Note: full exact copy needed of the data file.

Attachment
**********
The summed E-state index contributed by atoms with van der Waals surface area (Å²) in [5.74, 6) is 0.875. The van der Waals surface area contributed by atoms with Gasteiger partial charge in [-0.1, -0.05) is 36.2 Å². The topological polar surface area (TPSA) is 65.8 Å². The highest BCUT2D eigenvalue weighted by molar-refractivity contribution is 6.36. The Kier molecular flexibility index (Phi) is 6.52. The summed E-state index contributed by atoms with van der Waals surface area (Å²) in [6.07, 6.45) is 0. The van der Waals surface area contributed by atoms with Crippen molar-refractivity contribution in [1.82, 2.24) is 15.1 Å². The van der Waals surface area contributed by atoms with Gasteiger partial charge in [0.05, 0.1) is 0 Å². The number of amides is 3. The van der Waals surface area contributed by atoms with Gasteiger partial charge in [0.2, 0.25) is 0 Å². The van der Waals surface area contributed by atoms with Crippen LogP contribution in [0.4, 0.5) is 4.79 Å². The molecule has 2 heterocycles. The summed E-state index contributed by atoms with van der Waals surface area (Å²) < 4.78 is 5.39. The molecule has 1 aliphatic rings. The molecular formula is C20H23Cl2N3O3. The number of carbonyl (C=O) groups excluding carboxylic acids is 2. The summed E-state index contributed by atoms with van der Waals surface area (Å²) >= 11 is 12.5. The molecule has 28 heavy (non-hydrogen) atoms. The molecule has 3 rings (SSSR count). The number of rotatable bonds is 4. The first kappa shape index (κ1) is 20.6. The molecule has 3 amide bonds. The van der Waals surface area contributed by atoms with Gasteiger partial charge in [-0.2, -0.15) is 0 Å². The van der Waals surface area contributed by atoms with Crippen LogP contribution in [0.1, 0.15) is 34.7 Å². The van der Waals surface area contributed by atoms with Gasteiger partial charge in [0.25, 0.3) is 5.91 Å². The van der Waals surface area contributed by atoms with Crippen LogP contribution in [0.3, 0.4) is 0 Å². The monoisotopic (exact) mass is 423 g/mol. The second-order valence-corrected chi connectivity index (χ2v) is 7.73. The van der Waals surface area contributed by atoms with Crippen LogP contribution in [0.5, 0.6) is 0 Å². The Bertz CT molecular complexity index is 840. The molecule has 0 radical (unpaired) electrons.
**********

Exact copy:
The summed E-state index contributed by atoms with van der Waals surface area (Å²) in [5.74, 6) is 0.875. The van der Waals surface area contributed by atoms with Gasteiger partial charge in [-0.1, -0.05) is 36.2 Å². The topological polar surface area (TPSA) is 65.8 Å². The highest BCUT2D eigenvalue weighted by molar-refractivity contribution is 6.36. The Kier molecular flexibility index (Phi) is 6.52. The summed E-state index contributed by atoms with van der Waals surface area (Å²) in [6.07, 6.45) is 0. The van der Waals surface area contributed by atoms with Crippen molar-refractivity contribution in [1.82, 2.24) is 15.1 Å². The van der Waals surface area contributed by atoms with Gasteiger partial charge in [0.05, 0.1) is 0 Å². The number of amides is 3. The van der Waals surface area contributed by atoms with Gasteiger partial charge in [0.2, 0.25) is 0 Å². The van der Waals surface area contributed by atoms with Crippen LogP contribution in [0.4, 0.5) is 4.79 Å². The molecule has 2 heterocycles. The summed E-state index contributed by atoms with van der Waals surface area (Å²) < 4.78 is 5.39. The molecule has 1 aliphatic rings. The molecular formula is C20H23Cl2N3O3. The number of carbonyl (C=O) groups excluding carboxylic acids is 2. The summed E-state index contributed by atoms with van der Waals surface area (Å²) >= 11 is 12.5. The molecule has 28 heavy (non-hydrogen) atoms. The molecule has 3 rings (SSSR count). The number of rotatable bonds is 4. The first kappa shape index (κ1) is 20.6. The molecule has 3 amide bonds. The van der Waals surface area contributed by atoms with Gasteiger partial charge in [-0.2, -0.15) is 0 Å². The van der Waals surface area contributed by atoms with Crippen LogP contribution in [0.1, 0.15) is 34.7 Å². The van der Waals surface area contributed by atoms with Gasteiger partial charge in [0.25, 0.3) is 5.91 Å². The van der Waals surface area contributed by atoms with Crippen LogP contribution in [0.3, 0.4) is 0 Å². The monoisotopic (exact) mass is 423 g/mol. The second-order valence-corrected chi connectivity index (χ2v) is 7.73. The van der Waals surface area contributed by atoms with Crippen LogP contribution in [0.5, 0.6) is 0 Å². The Bertz CT molecular complexity index is 840. The molecule has 0 radical (unpaired) electrons.